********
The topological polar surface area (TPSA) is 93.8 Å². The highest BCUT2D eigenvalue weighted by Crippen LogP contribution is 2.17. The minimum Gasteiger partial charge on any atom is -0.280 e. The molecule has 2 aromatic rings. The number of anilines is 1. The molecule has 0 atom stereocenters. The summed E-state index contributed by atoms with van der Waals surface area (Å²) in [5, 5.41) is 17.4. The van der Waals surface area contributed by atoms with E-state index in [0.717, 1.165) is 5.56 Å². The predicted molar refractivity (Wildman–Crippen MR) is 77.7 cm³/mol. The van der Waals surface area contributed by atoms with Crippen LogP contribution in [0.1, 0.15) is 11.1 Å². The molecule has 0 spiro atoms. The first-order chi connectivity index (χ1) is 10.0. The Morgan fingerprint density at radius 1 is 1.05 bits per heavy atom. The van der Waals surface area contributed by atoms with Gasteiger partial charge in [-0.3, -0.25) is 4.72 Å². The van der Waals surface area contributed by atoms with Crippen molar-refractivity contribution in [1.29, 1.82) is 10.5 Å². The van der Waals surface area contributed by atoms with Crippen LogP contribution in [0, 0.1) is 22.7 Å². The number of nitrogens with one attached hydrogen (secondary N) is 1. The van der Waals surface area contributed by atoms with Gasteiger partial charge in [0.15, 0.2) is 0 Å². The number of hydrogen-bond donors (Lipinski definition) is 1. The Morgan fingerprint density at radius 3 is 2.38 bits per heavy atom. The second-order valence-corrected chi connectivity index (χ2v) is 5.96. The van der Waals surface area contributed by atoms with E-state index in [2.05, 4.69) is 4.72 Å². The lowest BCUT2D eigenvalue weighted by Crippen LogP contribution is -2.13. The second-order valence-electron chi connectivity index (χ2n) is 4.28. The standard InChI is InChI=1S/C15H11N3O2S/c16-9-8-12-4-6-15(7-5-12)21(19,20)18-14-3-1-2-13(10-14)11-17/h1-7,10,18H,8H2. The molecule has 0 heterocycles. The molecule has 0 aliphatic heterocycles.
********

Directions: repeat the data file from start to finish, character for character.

The topological polar surface area (TPSA) is 93.8 Å². The highest BCUT2D eigenvalue weighted by Crippen LogP contribution is 2.17. The minimum Gasteiger partial charge on any atom is -0.280 e. The molecule has 2 aromatic rings. The number of anilines is 1. The molecule has 0 atom stereocenters. The summed E-state index contributed by atoms with van der Waals surface area (Å²) in [5, 5.41) is 17.4. The van der Waals surface area contributed by atoms with E-state index in [0.717, 1.165) is 5.56 Å². The predicted molar refractivity (Wildman–Crippen MR) is 77.7 cm³/mol. The van der Waals surface area contributed by atoms with Crippen LogP contribution in [0.1, 0.15) is 11.1 Å². The molecule has 0 spiro atoms. The first-order chi connectivity index (χ1) is 10.0. The Morgan fingerprint density at radius 1 is 1.05 bits per heavy atom. The van der Waals surface area contributed by atoms with Gasteiger partial charge in [-0.3, -0.25) is 4.72 Å². The van der Waals surface area contributed by atoms with Crippen molar-refractivity contribution in [1.29, 1.82) is 10.5 Å². The van der Waals surface area contributed by atoms with Crippen LogP contribution in [0, 0.1) is 22.7 Å². The number of nitrogens with one attached hydrogen (secondary N) is 1. The van der Waals surface area contributed by atoms with Gasteiger partial charge in [0.15, 0.2) is 0 Å². The number of hydrogen-bond donors (Lipinski definition) is 1. The Morgan fingerprint density at radius 3 is 2.38 bits per heavy atom. The second-order valence-corrected chi connectivity index (χ2v) is 5.96. The van der Waals surface area contributed by atoms with E-state index in [2.05, 4.69) is 4.72 Å². The lowest BCUT2D eigenvalue weighted by Crippen LogP contribution is -2.13. The second-order valence-electron chi connectivity index (χ2n) is 4.28. The standard InChI is InChI=1S/C15H11N3O2S/c16-9-8-12-4-6-15(7-5-12)21(19,20)18-14-3-1-2-13(10-14)11-17/h1-7,10,18H,8H2. The molecule has 0 heterocycles. The molecule has 0 aliphatic heterocycles.